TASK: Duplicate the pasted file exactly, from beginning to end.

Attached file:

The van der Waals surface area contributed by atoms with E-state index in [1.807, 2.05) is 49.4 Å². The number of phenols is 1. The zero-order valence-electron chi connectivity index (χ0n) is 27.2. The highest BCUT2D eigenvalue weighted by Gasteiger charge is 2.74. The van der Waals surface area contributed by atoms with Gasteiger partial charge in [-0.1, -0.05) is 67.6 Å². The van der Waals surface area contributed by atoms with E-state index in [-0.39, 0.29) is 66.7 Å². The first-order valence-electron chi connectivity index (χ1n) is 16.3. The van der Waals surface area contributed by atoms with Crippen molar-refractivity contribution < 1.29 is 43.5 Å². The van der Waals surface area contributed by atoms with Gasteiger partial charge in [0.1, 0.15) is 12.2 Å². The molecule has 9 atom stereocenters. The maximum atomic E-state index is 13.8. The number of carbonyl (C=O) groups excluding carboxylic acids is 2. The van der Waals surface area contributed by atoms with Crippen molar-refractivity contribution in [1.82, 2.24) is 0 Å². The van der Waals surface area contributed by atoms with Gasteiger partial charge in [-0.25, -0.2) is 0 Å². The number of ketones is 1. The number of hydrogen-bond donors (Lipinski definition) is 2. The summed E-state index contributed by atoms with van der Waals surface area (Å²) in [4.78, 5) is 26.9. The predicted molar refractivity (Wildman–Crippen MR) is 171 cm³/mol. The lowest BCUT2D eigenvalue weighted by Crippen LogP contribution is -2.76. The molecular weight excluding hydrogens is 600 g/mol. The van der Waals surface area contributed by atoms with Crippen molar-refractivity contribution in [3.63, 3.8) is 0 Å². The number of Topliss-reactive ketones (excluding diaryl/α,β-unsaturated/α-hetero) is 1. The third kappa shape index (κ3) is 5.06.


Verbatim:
The van der Waals surface area contributed by atoms with E-state index in [1.807, 2.05) is 49.4 Å². The number of phenols is 1. The zero-order valence-electron chi connectivity index (χ0n) is 27.2. The highest BCUT2D eigenvalue weighted by Gasteiger charge is 2.74. The van der Waals surface area contributed by atoms with Gasteiger partial charge in [-0.1, -0.05) is 67.6 Å². The van der Waals surface area contributed by atoms with E-state index in [-0.39, 0.29) is 66.7 Å². The first-order valence-electron chi connectivity index (χ1n) is 16.3. The van der Waals surface area contributed by atoms with Crippen molar-refractivity contribution < 1.29 is 43.5 Å². The van der Waals surface area contributed by atoms with Gasteiger partial charge in [0.1, 0.15) is 12.2 Å². The molecule has 9 atom stereocenters. The maximum atomic E-state index is 13.8. The number of carbonyl (C=O) groups excluding carboxylic acids is 2. The van der Waals surface area contributed by atoms with Crippen molar-refractivity contribution in [1.82, 2.24) is 0 Å². The van der Waals surface area contributed by atoms with Gasteiger partial charge in [-0.25, -0.2) is 0 Å². The number of ketones is 1. The number of hydrogen-bond donors (Lipinski definition) is 2. The summed E-state index contributed by atoms with van der Waals surface area (Å²) in [4.78, 5) is 26.9. The predicted molar refractivity (Wildman–Crippen MR) is 171 cm³/mol. The lowest BCUT2D eigenvalue weighted by Crippen LogP contribution is -2.76. The molecular weight excluding hydrogens is 600 g/mol. The van der Waals surface area contributed by atoms with Crippen molar-refractivity contribution in [3.63, 3.8) is 0 Å². The number of Topliss-reactive ketones (excluding diaryl/α,β-unsaturated/α-hetero) is 1. The third kappa shape index (κ3) is 5.06.